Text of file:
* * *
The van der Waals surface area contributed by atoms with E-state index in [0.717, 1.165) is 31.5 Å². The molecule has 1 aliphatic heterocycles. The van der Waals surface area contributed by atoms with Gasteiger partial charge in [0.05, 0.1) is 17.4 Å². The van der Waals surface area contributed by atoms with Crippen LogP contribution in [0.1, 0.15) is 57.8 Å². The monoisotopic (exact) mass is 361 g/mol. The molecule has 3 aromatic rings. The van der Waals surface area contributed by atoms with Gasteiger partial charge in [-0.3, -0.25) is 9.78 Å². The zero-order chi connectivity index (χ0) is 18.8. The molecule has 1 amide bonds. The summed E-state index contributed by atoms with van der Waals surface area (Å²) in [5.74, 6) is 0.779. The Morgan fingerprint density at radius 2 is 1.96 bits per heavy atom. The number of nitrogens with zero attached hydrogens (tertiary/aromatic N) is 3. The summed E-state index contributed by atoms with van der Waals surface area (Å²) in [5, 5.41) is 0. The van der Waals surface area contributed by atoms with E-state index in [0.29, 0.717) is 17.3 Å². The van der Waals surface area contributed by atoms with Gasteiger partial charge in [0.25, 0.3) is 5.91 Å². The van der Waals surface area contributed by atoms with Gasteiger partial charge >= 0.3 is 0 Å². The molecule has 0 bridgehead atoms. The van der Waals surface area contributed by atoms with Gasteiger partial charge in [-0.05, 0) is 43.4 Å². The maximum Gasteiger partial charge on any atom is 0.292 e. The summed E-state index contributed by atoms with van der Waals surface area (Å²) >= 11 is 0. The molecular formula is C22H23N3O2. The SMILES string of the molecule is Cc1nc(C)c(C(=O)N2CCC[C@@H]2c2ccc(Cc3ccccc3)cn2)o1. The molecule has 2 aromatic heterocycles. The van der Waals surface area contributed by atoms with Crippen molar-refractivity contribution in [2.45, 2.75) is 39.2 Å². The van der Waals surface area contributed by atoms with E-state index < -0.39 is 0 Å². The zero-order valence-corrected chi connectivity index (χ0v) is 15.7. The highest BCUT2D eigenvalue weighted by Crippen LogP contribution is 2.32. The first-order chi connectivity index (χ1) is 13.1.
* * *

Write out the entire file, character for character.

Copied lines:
The van der Waals surface area contributed by atoms with E-state index in [0.717, 1.165) is 31.5 Å². The molecule has 1 aliphatic heterocycles. The van der Waals surface area contributed by atoms with Gasteiger partial charge in [0.05, 0.1) is 17.4 Å². The van der Waals surface area contributed by atoms with Crippen LogP contribution in [0.1, 0.15) is 57.8 Å². The monoisotopic (exact) mass is 361 g/mol. The molecule has 3 aromatic rings. The van der Waals surface area contributed by atoms with Gasteiger partial charge in [-0.3, -0.25) is 9.78 Å². The zero-order chi connectivity index (χ0) is 18.8. The molecule has 1 amide bonds. The summed E-state index contributed by atoms with van der Waals surface area (Å²) in [5.74, 6) is 0.779. The Morgan fingerprint density at radius 2 is 1.96 bits per heavy atom. The number of nitrogens with zero attached hydrogens (tertiary/aromatic N) is 3. The summed E-state index contributed by atoms with van der Waals surface area (Å²) in [5, 5.41) is 0. The van der Waals surface area contributed by atoms with E-state index in [0.29, 0.717) is 17.3 Å². The van der Waals surface area contributed by atoms with Gasteiger partial charge in [0.25, 0.3) is 5.91 Å². The van der Waals surface area contributed by atoms with Gasteiger partial charge >= 0.3 is 0 Å². The molecule has 0 bridgehead atoms. The van der Waals surface area contributed by atoms with Gasteiger partial charge in [-0.05, 0) is 43.4 Å². The maximum Gasteiger partial charge on any atom is 0.292 e. The summed E-state index contributed by atoms with van der Waals surface area (Å²) >= 11 is 0. The molecular formula is C22H23N3O2. The SMILES string of the molecule is Cc1nc(C)c(C(=O)N2CCC[C@@H]2c2ccc(Cc3ccccc3)cn2)o1. The molecule has 2 aromatic heterocycles. The van der Waals surface area contributed by atoms with Crippen molar-refractivity contribution in [2.45, 2.75) is 39.2 Å². The van der Waals surface area contributed by atoms with E-state index < -0.39 is 0 Å². The zero-order valence-corrected chi connectivity index (χ0v) is 15.7. The highest BCUT2D eigenvalue weighted by Crippen LogP contribution is 2.32. The first-order chi connectivity index (χ1) is 13.1.